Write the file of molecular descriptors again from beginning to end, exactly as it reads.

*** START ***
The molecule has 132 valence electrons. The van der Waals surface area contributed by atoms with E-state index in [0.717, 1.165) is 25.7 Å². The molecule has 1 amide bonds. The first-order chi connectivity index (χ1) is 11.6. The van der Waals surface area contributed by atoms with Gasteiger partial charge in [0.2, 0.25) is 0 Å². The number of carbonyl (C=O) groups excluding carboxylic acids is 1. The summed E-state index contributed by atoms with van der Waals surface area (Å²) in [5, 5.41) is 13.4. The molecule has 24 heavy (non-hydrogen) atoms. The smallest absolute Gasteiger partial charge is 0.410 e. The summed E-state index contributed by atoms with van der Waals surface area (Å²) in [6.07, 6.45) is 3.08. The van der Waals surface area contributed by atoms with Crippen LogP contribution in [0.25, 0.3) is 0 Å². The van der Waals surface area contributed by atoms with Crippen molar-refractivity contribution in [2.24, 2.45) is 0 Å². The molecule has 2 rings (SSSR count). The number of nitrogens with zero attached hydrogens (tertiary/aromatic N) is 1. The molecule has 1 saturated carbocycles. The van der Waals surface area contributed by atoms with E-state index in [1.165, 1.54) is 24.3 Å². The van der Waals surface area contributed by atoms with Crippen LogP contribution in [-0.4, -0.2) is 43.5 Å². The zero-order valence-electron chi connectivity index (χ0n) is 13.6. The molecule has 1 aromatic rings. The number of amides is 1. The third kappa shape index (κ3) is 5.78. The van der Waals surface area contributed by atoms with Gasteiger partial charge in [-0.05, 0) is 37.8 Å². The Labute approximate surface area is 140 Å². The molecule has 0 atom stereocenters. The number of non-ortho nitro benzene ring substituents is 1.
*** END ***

The molecule has 132 valence electrons. The van der Waals surface area contributed by atoms with E-state index in [0.717, 1.165) is 25.7 Å². The molecule has 1 amide bonds. The first-order chi connectivity index (χ1) is 11.6. The van der Waals surface area contributed by atoms with Gasteiger partial charge in [0.2, 0.25) is 0 Å². The number of carbonyl (C=O) groups excluding carboxylic acids is 1. The summed E-state index contributed by atoms with van der Waals surface area (Å²) in [5, 5.41) is 13.4. The molecule has 24 heavy (non-hydrogen) atoms. The smallest absolute Gasteiger partial charge is 0.410 e. The summed E-state index contributed by atoms with van der Waals surface area (Å²) in [6.07, 6.45) is 3.08. The van der Waals surface area contributed by atoms with Crippen LogP contribution in [0.25, 0.3) is 0 Å². The van der Waals surface area contributed by atoms with Crippen molar-refractivity contribution in [2.24, 2.45) is 0 Å². The molecule has 2 rings (SSSR count). The number of nitrogens with zero attached hydrogens (tertiary/aromatic N) is 1. The molecule has 1 saturated carbocycles. The van der Waals surface area contributed by atoms with E-state index in [1.165, 1.54) is 24.3 Å². The van der Waals surface area contributed by atoms with Crippen LogP contribution in [-0.4, -0.2) is 43.5 Å². The zero-order valence-electron chi connectivity index (χ0n) is 13.6. The molecule has 1 aromatic rings. The number of amides is 1. The third kappa shape index (κ3) is 5.78. The van der Waals surface area contributed by atoms with Gasteiger partial charge in [-0.05, 0) is 37.8 Å². The Labute approximate surface area is 140 Å². The molecule has 0 atom stereocenters. The number of non-ortho nitro benzene ring substituents is 1.